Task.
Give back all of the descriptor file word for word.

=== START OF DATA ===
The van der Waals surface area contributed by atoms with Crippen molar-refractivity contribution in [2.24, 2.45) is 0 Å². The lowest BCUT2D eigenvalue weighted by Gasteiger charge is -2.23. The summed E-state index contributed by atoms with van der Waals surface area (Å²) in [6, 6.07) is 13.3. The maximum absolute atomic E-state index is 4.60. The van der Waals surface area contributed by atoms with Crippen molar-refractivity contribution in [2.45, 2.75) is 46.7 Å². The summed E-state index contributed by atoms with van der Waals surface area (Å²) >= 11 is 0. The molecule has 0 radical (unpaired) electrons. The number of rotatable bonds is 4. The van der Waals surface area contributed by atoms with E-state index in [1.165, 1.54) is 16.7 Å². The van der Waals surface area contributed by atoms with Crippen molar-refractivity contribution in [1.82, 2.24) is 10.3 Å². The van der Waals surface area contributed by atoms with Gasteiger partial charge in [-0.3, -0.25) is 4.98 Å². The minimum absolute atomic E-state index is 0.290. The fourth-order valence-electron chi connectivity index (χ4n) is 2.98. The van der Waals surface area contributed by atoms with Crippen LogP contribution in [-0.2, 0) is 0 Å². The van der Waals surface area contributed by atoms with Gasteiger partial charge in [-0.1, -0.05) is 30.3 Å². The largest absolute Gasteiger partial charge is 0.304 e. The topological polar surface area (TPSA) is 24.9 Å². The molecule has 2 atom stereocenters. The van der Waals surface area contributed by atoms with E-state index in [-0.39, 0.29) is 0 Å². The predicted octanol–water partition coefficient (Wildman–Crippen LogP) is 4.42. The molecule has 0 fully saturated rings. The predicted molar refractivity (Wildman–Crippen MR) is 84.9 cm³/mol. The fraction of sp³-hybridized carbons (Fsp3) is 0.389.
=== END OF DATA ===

The van der Waals surface area contributed by atoms with Crippen molar-refractivity contribution in [2.24, 2.45) is 0 Å². The lowest BCUT2D eigenvalue weighted by Gasteiger charge is -2.23. The summed E-state index contributed by atoms with van der Waals surface area (Å²) in [6, 6.07) is 13.3. The maximum absolute atomic E-state index is 4.60. The van der Waals surface area contributed by atoms with Crippen molar-refractivity contribution in [2.45, 2.75) is 46.7 Å². The summed E-state index contributed by atoms with van der Waals surface area (Å²) >= 11 is 0. The molecule has 0 radical (unpaired) electrons. The number of rotatable bonds is 4. The van der Waals surface area contributed by atoms with E-state index in [1.165, 1.54) is 16.7 Å². The van der Waals surface area contributed by atoms with Crippen molar-refractivity contribution in [1.82, 2.24) is 10.3 Å². The van der Waals surface area contributed by atoms with Gasteiger partial charge in [-0.3, -0.25) is 4.98 Å². The minimum absolute atomic E-state index is 0.290. The fourth-order valence-electron chi connectivity index (χ4n) is 2.98. The van der Waals surface area contributed by atoms with Crippen LogP contribution in [-0.2, 0) is 0 Å². The van der Waals surface area contributed by atoms with Gasteiger partial charge in [-0.1, -0.05) is 30.3 Å². The largest absolute Gasteiger partial charge is 0.304 e. The topological polar surface area (TPSA) is 24.9 Å². The molecule has 2 atom stereocenters. The van der Waals surface area contributed by atoms with E-state index in [-0.39, 0.29) is 0 Å². The predicted octanol–water partition coefficient (Wildman–Crippen LogP) is 4.42. The molecule has 0 fully saturated rings. The predicted molar refractivity (Wildman–Crippen MR) is 84.9 cm³/mol. The fraction of sp³-hybridized carbons (Fsp3) is 0.389.